Our fast-paced, ever-changing, high-tech lifestyle challenges personal interaction. Can you make eye contact through a monitor? Do keyboard characters express sentiment? Will team members from different generations find benefits or barriers?
In one powerful afternoon this summer, I experienced a building, nurturing, and reconnecting of relationships across generations, genders, and other demographics—the very things businesses strive to achieve every day with their customers.
The last weekend of June, the tiny town of Earlville, Illinois celebrated its 150th anniversary, or sesquicentennial. Earlville is not just where I grew up, but where it all began for me. “It” is my entrepreneurial spirit—my respect for small businesses and my appreciation for the impact of relationships on every facet of business.
Earlville is where my grandfather started his business, first on foot, then by carriage, then in his first storefront in 1939. My grandfather’s hard work, quality service, and ability to connect with people brought a thriving business to Earlville—and an enterprise that has carried on in my family for generations. (Later, my grandfather turned the business over to my father, who in turn passed it down to my brother.)
Part of Earlville’s sesquicentennial celebration was a parade. My two uncles—the only two living from the original family—rode in a horse and carriage, honoring how the business began so many years ago.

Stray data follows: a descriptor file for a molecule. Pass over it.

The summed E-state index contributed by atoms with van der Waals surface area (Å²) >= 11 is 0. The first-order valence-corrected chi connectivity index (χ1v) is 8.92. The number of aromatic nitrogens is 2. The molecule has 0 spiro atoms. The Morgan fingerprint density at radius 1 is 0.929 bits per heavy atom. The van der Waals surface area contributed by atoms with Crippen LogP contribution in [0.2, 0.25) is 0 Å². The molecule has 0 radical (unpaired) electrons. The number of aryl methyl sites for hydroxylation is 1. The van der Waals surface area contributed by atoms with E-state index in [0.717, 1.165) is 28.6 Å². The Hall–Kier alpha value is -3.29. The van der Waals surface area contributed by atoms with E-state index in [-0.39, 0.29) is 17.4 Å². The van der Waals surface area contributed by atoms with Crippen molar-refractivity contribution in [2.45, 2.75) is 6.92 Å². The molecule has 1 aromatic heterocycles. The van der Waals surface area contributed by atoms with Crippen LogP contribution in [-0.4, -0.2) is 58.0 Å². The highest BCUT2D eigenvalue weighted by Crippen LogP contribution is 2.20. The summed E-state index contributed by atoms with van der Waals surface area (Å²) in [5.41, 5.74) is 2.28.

I was proud to be among 40 family members who gathered in matching tee shirts to celebrate our family’s legacy and enjoy a reunion after the parade. We came from near and far, representing all living generations. We met and connected with family members we hardly knew.
All afternoon, I watched the interactions and listened to the laughter and conversations. Not once did I see anyone reach for a cell phone, steal away with a computer, or even glance at a watch.
And that’s not even the best part.
The most memorable moment came when all of us merged into one building: the former hardware store that had closed along with several other businesses in this once-active community. Earlier this year, this building reopened as the Earlville Museum. And on this Sunday afternoon, the place was alive again. People milled about, taking in their history, hearing stories, recreating memories they once knew. Strangers met. New friends visited with old friends. The occupants of yesterday met those of today. Children talked to adults. Teenagers asked questions of their parents.
And in the corner, a video played. The entire family congregated around a tiny monitor, straining to see and hear. The recording was an interview with my 99-year-old grandfather, Nemer Kaleel. He was discussing our family’s business, just six months before his death in 1987. We listened to how he answered the questions. We watched his mannerisms. This was the first time my own children ever heard their great grandfather’s voice. And to me that voice carried his vision. He used his voice to share his mission, to connect with people way back when … and even now.
I thought to myself, “This is what companies strive to do—to engage generations, to build relationships, and to connect with people in a way that carries vision and mission into the current moment.”
What kind of business are you in? No matter what it is, isn’t this precisely what you are after? How do you engage customers in your vision and mission?